THE NOBLE HUSTLE Poker, Beef Jerky and Death By Colson Whitehead
Colson Whitehead showed up in 1999 with his brilliant first novel, “The Intuitionist,” and since then has published six more books and won distinguished awards, including Guggenheim, Whiting and MacArthur grants. “The Noble Hustle” is his second book of nonfiction, the first being a collection of essays about his native city called “The Colossus of New York.”
“The Noble Hustle” is, as its subtitle “Poker, Beef Jerky and Death” suggests, a witty, wandering book about poker and anything else that floated through Whitehead’s consciousness during its composition, some of which is funny or interesting. The book expands articles commissioned for the ESPN-associated sports blog Grantland, which in 2011 supplied him a $10,000 buy-in for the World Series of Poker (WSOP) in Las Vegas in exchange for a report on his experience. He could keep any winnings but beyond that was not to be paid. There weren’t any winnings; hence, this book. Even if he had won millions, he says, he “would’ve written this book, artistic imperative and all that.”
Acknowledging that he’s a desultory poker player, Whitehead describes at length his “training,” which included taking a bus to Atlantic City casinos to play in low-stakes tournaments; instruction from a savvy poker coach who had played in the WSOP herself; sessions with a physical trainer (“I have to become a Living Poker Weapon in six weeks”) who taught him to sit up straight; and lengthy examinations of his personality and his home country, what he enjoys calling the Republic of Anhedonia, defined early for those too neurasthenic to Google it as “the inability to experience pleasure.” So, yeah. It’s sort of Tom Wolfe crossed with Tom Pynchon, with poker as the nominal subject. Much of this account of training is charming, with the notable exception of a labored, four-page metaphorical explanation of poker hands that is a trifle clumsy and not really all that clever.
Around Page 100, he writes, “I hopped a plane to Vegas,” but we’re still 70 pages from playing in the WSOP. For gamblers that’s a bad thing, but for everyone else (who might also need an explanation of poker hands), it’s probably happy.
Gambling, truth be told, is one of the dullest pastimes there is to read about. This is not true of playing. Playing has a dependable little electric shock built in. Every few minutes the slot machine gives you a little jolt, throwing up matching bars, cherries, sevens or, in modern versions, pictures of Yoda or Frodo — you win! Ten dollars, yes, but that’s not the point. You win! Zzzzzap! Blackjack does the same thing, with cards, and after a while an odd thing happens — it hardly matters whether you’re drawing a five on a 16 . . . or the dealer is.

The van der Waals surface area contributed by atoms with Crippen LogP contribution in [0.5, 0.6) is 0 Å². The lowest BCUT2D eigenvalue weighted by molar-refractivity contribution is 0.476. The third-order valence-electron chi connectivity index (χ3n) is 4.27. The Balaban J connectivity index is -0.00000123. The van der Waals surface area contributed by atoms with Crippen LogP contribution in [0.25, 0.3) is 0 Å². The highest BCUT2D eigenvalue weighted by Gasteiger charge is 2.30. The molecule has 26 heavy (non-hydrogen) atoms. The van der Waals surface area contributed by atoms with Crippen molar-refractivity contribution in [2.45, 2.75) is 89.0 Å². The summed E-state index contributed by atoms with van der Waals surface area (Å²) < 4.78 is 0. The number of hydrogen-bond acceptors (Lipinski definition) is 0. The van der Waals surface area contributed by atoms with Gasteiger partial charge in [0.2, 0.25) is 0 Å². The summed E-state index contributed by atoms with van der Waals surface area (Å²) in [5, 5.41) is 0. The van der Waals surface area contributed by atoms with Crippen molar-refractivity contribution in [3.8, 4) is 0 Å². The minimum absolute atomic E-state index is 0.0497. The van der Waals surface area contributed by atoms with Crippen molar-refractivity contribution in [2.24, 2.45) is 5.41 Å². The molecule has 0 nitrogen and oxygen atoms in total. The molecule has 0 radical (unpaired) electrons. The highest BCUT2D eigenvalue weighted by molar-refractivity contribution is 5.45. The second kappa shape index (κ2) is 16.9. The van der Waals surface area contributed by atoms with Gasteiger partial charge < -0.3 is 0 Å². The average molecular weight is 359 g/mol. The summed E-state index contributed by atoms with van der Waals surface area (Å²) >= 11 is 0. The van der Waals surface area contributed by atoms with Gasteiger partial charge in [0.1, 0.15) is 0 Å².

That’s playing. Reading about it is something else, which is probably why Jack Richardson, who wrote “Memoir of a Gambler,” one of the most famous books about gambling, was quick to toss into an otherwise wearying account of his travels and tables such things as Macao and a luxury hotel room with not one but two (underage, if I recall aright) Chinese prostitutes.
Whitehead, no fool, speaks to this problem with charm aplenty, an incessant self-deprecation with a touch too much “self” and an astonishing, unending miscellany that might make Woolworth’s blush, if there were still Woolworth’s.
There’s interesting poker lore: “You’re gonna be targeted no matter what, ’cause you’re very pretty,” his Coach tells him. There’s history of Las Vegas and the rise of megacasinos, what Whitehead calls “the Leisure Industrial Complex.” We hear about the miniature buffalo, Elvis magnets, chunks of turquoise and replicas of the Sears Tower that years earlier he and his college buddies epoxied to the hood of the Toyota they took on a road trip, tokens of their travels, including toy slots from Las Vegas. Friends wander through the narrative, usually writers or artists, with random details attached — of the other two guys in the Toyota: “Dan got into computers and founded a visual-effects company, rendering CGI for movies such as ‘Requiem for a Dream’ and ‘Black Swan,’ which Darren directed.” Artists here suffer and starve for at least 20 minutes before they hit it big.
Sometimes the book seems like a “range of reference” contest entry, sometimes wonderfully so: “I wanted to exist one single day on this miserable planet without having the thought, ‘I should really have the Caesar Salad.’ ” Or: “We go solo, my kinfolk and I, taking each day as an IKEA bookcase we build alone, sans instructions. The leftover pieces? We gobble them down, and sometimes it’s the only thing we eat all day.” There are allusions to beef jerky, “The Discreet Charm of the Bourgeoisie,” Hal Holbrook, Palenque, “Eat, Pray, Love,” the Port Authority Bus Terminal, Samuel Beckett, “A Clockwork Orange,” a jeweler’s loupe, Phoenicians, Ratso Rizzo, the Pixies, Dora the Explorer. And so on. The talk is slangy (from miscellaneous decades and lexicons, from “smackers” for dollars to “spank bank” for . . . oh, Google it). Whitehead, an updated Jack Richardson, seems to toss in everything he can dream up to keep his readers amused.
So “The Noble Hustle” is a valiant, often successful effort to overcome the dullness of vicarious gambling (and maybe suspicions about a bloated magazine piece). A shell game. By the end, the lightness or lack of overall substance, as if we’re walking away with nothing, makes the book a little disappointing. But it’s a charming jumble, finally, a not unpleasant read, and a book about gambling, after all. Walking away with nothing’s what’s supposed to happen.
THE NOBLE HUSTLE
Poker, Beef Jerky and Death
By Colson Whitehead
Doubleday. 234 pp. 24.95